Elevation gain: 279 ft.
Trailhead: Terry Cemetery
Beginning and ending at Terry Cemetery off Divide Road in the Big South Fork National River & Recreation Area, Maude’s Crack requires the longest road trip of the Twenty Week Hiking Challenge, relative to Oneida.
The drive from Oneida to Terry Cemetery takes the better part of an hour, but the geological oddity of Maude’s Crack makes the trip well worth it.
Located at the end of a ridge high above No Business Creek near where it empties into the Big South Fork River, Maude’s Crack is a natural passageway through the cliff that lines the BSF gorge. It is a fissure, created by time and erosion, that makes it possible for persons — and animals — to get from the top of the cliff to the bottom, making it one of the few places along this stretch of the gorge where entry and exit are possible.
Maude’s Crack is named for Minnie “Maude” Roysden, who is buried in Terry Cemetery where the hike begins. As the story goes, Roysden discovered the fissure in the cliff line when taking lunch to her husband and his fellow timber cutters, who were logging in the river gorge. The men couldn’t understand how Roysden could get the food from her home atop the plateau to the gorge while it was still warm, until she told them about the natural passageway she had discovered through the cliff line.
After exploring Terry Cemetery to find Minnie Roysden’s grave, hikers will find the walk along the ridge top from the cemetery to Maude’s Crack to be a short one. It’s only 1.2 miles to the end of the ridge. The trail is level and the walk is easy, as the ridge gradually narrows between a pair of steep drainages on either side.
At the end of the trail, there is an unprotected overlook that offers a panoramic view of the No Business Creek valley and of Burke’s Knob, a butte that rises above the gorge a short distance away.
Scrambling down through the crack can be slippery, and you’ll want to exercise caution, especially with children. It is steep and, when wet, can be muddy. It’s easy to lose one’s footing. And if you’re claustrophobic, you aren’t going to be a big fan of Maude’s Crack, which is sometimes no more than shoulder width from one rock wall to the other. (If you have trekking poles, they will make the climb back up through the crack a little easier.)
Still, exploring this natural passageway is worth the extra effort that it takes to get back up it again — and it will require a little extra effort to scramble back up through it to the plateau top above!
Getting There: Take S.R. 297 west to its intersection with S.R. 154 in Fentress County. Take S.R. 154 north to Divide Road. A right turn will place you on Divide Road (if you come to Pickett State Park, you’ve driven too far north on S.R. 154), and it’s another five miles to Three Forks, where you’ll turn right onto Terry Cemetery Road. Several miles later, the road ends at Terry Cemetery.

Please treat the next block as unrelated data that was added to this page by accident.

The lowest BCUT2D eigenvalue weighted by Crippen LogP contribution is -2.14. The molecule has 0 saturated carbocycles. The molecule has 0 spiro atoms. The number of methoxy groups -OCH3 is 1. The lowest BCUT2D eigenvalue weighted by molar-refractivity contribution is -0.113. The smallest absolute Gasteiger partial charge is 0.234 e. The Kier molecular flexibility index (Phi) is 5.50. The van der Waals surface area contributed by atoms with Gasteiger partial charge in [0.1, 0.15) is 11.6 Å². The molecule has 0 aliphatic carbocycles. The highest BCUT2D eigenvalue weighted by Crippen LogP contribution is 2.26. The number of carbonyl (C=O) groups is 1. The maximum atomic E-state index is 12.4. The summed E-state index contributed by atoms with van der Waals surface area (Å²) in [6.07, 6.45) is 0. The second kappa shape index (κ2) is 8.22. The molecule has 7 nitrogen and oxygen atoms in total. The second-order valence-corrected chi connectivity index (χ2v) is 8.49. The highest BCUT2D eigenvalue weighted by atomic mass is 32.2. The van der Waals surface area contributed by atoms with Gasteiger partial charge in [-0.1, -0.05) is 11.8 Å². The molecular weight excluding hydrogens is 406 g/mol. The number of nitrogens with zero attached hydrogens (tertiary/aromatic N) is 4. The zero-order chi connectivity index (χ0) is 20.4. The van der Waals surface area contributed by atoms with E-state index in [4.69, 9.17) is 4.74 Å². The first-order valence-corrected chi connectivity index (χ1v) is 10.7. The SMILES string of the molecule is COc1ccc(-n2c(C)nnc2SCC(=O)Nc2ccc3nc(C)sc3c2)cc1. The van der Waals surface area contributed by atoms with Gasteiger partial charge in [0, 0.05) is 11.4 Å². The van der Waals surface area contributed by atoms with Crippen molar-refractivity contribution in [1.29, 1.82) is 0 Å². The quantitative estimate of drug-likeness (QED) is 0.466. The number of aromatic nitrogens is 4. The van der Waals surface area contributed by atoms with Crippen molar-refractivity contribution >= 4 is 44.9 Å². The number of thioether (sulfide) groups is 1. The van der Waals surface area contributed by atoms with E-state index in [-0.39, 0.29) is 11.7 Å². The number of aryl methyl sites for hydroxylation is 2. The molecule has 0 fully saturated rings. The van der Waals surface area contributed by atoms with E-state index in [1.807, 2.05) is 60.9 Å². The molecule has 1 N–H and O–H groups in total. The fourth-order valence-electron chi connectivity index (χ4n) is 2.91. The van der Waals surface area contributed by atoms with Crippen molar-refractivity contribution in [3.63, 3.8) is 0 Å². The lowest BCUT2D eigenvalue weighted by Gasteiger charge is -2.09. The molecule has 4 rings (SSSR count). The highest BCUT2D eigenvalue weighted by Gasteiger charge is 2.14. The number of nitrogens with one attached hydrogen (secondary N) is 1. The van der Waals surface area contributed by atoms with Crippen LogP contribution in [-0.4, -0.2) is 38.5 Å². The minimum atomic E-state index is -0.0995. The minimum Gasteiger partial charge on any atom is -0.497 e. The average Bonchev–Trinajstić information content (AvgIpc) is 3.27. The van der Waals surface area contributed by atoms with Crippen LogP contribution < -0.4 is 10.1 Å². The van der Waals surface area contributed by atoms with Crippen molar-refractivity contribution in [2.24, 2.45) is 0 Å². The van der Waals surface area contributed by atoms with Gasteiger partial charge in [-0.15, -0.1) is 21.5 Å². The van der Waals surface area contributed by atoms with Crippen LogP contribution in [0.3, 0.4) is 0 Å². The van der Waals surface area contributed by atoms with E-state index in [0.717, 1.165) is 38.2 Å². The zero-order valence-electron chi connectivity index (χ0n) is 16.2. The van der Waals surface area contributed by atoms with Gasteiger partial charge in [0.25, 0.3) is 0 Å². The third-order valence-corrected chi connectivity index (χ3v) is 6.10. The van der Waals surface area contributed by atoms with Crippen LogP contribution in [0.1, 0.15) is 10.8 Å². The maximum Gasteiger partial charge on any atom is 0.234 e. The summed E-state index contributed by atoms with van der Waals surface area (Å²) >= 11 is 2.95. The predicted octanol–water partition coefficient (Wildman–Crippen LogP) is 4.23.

Be Careful For: Maude’s Crack is steep and slippery. Use caution, especially with children. The overlook near the top entrance of the crack is unprotected, and extreme caution should be exercised with children and pets.
Look For: Before you start your hike, or after you’ve completed it, be sure to eplore Terry Cemetery for the grave of Minnie “Maude” Roysden and her husband, the Rev. Isham Roysden. There are a lot of other interesting graves in the cemetery as well, which is where many of this area’s early settlers were buried.
Make It Better: Hiking to Maude’s Crack and back to Terry Cemetery is a 2.4-mile, easy walk. But this hike can easily be turned into a loop that includes a portion of the John Muir Trail along No Business Creek and the Longfield Branch Trail back to Terry Cemetery, for a 4.5-mile hike that is rated moderate in difficulty.
To “make it better,” descend through Maude’s Crack, and then follow an unmarked foot trail through a series of boulders until you reach the John Muir Trail. Be sure to go left on the John Muir Trail; going right will take you back towards Station Camp and leave you a long way from anywhere. By going left, you’ll quickly begin the descent into the No Business Creek valley. After crossing the creek on a wooden foot bridge, the John Muir Trail will join the equestrian trail that runs along No Business Creek.
A short distance later, the John Muir Trail will depart the equestrian trail on the right. However, you will want to stay on the equestrian trail and continue hiking up No Business Creek. The Longfield Branch Trail will turn left just ahead, fording the creek and beginning the climb back to the top of the plateau and to Terry Cemetery. But before you head up Longfield Branch, you’ll want to continue along No Business Creek for a half-mile to visit the Ranse Boyatt homeplace. This is where Boyatt was murdered by vigilantes because he refused to give up details of the wherabouts of his son, Jerome Boyatt, who was wanted for killing lawmen in a nearby mining camp. His father’s death convinced Jerome Boyatt to give himself up, and he, too, was murdered after vigilantes kidnapped him from the Scott County Jail in Huntsville.
Remember To: Use the #20WeekHikingChallenge hashtag in your photos on social media, or email photos to email@example.com, along with the names of all members of your hiking party, in order to log your miles.
Don’t Forget: Obey the Leave No Trace ethic by “taking only memories, leaving only footprints.” If you packed it in, please pack it out!